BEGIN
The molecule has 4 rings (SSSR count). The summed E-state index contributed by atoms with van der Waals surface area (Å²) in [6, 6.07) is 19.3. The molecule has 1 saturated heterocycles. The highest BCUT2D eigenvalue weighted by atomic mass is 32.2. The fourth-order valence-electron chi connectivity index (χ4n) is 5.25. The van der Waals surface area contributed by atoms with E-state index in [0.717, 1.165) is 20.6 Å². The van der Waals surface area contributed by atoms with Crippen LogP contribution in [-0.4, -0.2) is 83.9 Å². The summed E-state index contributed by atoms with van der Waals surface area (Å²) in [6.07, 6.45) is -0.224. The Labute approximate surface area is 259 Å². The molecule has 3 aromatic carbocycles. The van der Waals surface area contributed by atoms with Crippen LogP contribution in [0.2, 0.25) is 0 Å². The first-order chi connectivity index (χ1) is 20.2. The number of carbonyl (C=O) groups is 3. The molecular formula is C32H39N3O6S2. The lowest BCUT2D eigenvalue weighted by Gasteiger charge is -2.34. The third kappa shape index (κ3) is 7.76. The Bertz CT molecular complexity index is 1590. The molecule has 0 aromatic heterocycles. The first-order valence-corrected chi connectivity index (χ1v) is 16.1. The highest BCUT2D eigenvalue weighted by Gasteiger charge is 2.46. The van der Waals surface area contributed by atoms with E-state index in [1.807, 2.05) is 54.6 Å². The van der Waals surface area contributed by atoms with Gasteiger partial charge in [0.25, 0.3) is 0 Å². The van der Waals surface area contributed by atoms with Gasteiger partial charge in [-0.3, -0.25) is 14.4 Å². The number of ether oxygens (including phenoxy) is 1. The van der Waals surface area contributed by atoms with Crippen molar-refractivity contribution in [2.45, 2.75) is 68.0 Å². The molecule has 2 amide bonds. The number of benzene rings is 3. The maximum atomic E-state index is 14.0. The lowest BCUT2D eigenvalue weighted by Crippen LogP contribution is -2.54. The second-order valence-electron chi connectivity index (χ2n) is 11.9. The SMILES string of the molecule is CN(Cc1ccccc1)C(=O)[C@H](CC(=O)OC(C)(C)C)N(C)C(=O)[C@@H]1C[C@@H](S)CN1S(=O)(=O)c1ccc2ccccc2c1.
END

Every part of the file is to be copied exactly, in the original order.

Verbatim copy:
The molecule has 4 rings (SSSR count). The summed E-state index contributed by atoms with van der Waals surface area (Å²) in [6, 6.07) is 19.3. The molecule has 1 saturated heterocycles. The highest BCUT2D eigenvalue weighted by atomic mass is 32.2. The fourth-order valence-electron chi connectivity index (χ4n) is 5.25. The van der Waals surface area contributed by atoms with E-state index in [0.717, 1.165) is 20.6 Å². The van der Waals surface area contributed by atoms with Crippen LogP contribution in [-0.4, -0.2) is 83.9 Å². The summed E-state index contributed by atoms with van der Waals surface area (Å²) in [6.07, 6.45) is -0.224. The Labute approximate surface area is 259 Å². The molecule has 3 aromatic carbocycles. The van der Waals surface area contributed by atoms with Crippen LogP contribution in [0.2, 0.25) is 0 Å². The first-order chi connectivity index (χ1) is 20.2. The number of carbonyl (C=O) groups is 3. The molecular formula is C32H39N3O6S2. The lowest BCUT2D eigenvalue weighted by Gasteiger charge is -2.34. The third kappa shape index (κ3) is 7.76. The Bertz CT molecular complexity index is 1590. The molecule has 0 aromatic heterocycles. The first-order valence-corrected chi connectivity index (χ1v) is 16.1. The highest BCUT2D eigenvalue weighted by Gasteiger charge is 2.46. The van der Waals surface area contributed by atoms with E-state index in [1.807, 2.05) is 54.6 Å². The van der Waals surface area contributed by atoms with Gasteiger partial charge in [0.25, 0.3) is 0 Å². The van der Waals surface area contributed by atoms with Gasteiger partial charge in [-0.3, -0.25) is 14.4 Å². The number of ether oxygens (including phenoxy) is 1. The van der Waals surface area contributed by atoms with Crippen molar-refractivity contribution in [2.45, 2.75) is 68.0 Å². The molecule has 2 amide bonds. The number of benzene rings is 3. The maximum atomic E-state index is 14.0. The lowest BCUT2D eigenvalue weighted by Crippen LogP contribution is -2.54. The second-order valence-electron chi connectivity index (χ2n) is 11.9. The SMILES string of the molecule is CN(Cc1ccccc1)C(=O)[C@H](CC(=O)OC(C)(C)C)N(C)C(=O)[C@@H]1C[C@@H](S)CN1S(=O)(=O)c1ccc2ccccc2c1.